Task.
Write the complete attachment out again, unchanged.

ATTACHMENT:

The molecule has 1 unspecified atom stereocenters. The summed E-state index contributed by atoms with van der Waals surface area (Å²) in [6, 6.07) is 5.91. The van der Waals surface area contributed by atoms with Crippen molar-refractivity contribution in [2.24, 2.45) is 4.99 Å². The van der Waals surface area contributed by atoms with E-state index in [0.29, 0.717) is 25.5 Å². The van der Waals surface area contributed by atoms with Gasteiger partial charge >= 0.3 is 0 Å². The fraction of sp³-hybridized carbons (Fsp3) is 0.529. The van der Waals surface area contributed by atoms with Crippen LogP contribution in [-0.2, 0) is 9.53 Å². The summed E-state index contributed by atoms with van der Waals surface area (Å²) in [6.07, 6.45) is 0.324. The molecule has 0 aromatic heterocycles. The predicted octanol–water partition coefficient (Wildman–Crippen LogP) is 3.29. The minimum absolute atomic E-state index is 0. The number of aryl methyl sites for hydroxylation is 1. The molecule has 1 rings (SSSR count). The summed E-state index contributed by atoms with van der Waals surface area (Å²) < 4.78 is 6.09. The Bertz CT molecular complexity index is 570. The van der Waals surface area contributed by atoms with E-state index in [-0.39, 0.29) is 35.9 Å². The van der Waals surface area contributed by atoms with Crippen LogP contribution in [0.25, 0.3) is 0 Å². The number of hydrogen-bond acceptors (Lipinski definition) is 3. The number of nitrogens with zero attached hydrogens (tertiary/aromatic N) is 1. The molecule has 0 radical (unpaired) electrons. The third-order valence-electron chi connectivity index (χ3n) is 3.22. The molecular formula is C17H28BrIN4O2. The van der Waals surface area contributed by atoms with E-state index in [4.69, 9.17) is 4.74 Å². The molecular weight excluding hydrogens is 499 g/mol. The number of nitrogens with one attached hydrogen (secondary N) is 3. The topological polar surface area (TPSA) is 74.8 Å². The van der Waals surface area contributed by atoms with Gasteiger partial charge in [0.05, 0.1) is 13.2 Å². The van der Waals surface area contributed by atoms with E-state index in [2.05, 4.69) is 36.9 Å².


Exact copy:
The molecule has 1 unspecified atom stereocenters. The summed E-state index contributed by atoms with van der Waals surface area (Å²) in [6, 6.07) is 5.91. The van der Waals surface area contributed by atoms with Crippen molar-refractivity contribution in [2.24, 2.45) is 4.99 Å². The van der Waals surface area contributed by atoms with E-state index in [0.29, 0.717) is 25.5 Å². The van der Waals surface area contributed by atoms with Gasteiger partial charge >= 0.3 is 0 Å². The fraction of sp³-hybridized carbons (Fsp3) is 0.529. The van der Waals surface area contributed by atoms with Crippen LogP contribution in [-0.2, 0) is 9.53 Å². The summed E-state index contributed by atoms with van der Waals surface area (Å²) in [6.07, 6.45) is 0.324. The molecule has 0 aromatic heterocycles. The predicted octanol–water partition coefficient (Wildman–Crippen LogP) is 3.29. The minimum absolute atomic E-state index is 0. The number of aryl methyl sites for hydroxylation is 1. The molecule has 1 rings (SSSR count). The summed E-state index contributed by atoms with van der Waals surface area (Å²) < 4.78 is 6.09. The Bertz CT molecular complexity index is 570. The van der Waals surface area contributed by atoms with E-state index in [-0.39, 0.29) is 35.9 Å². The van der Waals surface area contributed by atoms with Crippen LogP contribution in [0.25, 0.3) is 0 Å². The number of hydrogen-bond acceptors (Lipinski definition) is 3. The number of nitrogens with zero attached hydrogens (tertiary/aromatic N) is 1. The molecule has 0 radical (unpaired) electrons. The third-order valence-electron chi connectivity index (χ3n) is 3.22. The molecular formula is C17H28BrIN4O2. The van der Waals surface area contributed by atoms with E-state index in [4.69, 9.17) is 4.74 Å². The molecular weight excluding hydrogens is 499 g/mol. The number of nitrogens with one attached hydrogen (secondary N) is 3. The topological polar surface area (TPSA) is 74.8 Å². The van der Waals surface area contributed by atoms with Gasteiger partial charge in [0.05, 0.1) is 13.2 Å². The van der Waals surface area contributed by atoms with E-state index in [2.05, 4.69) is 36.9 Å².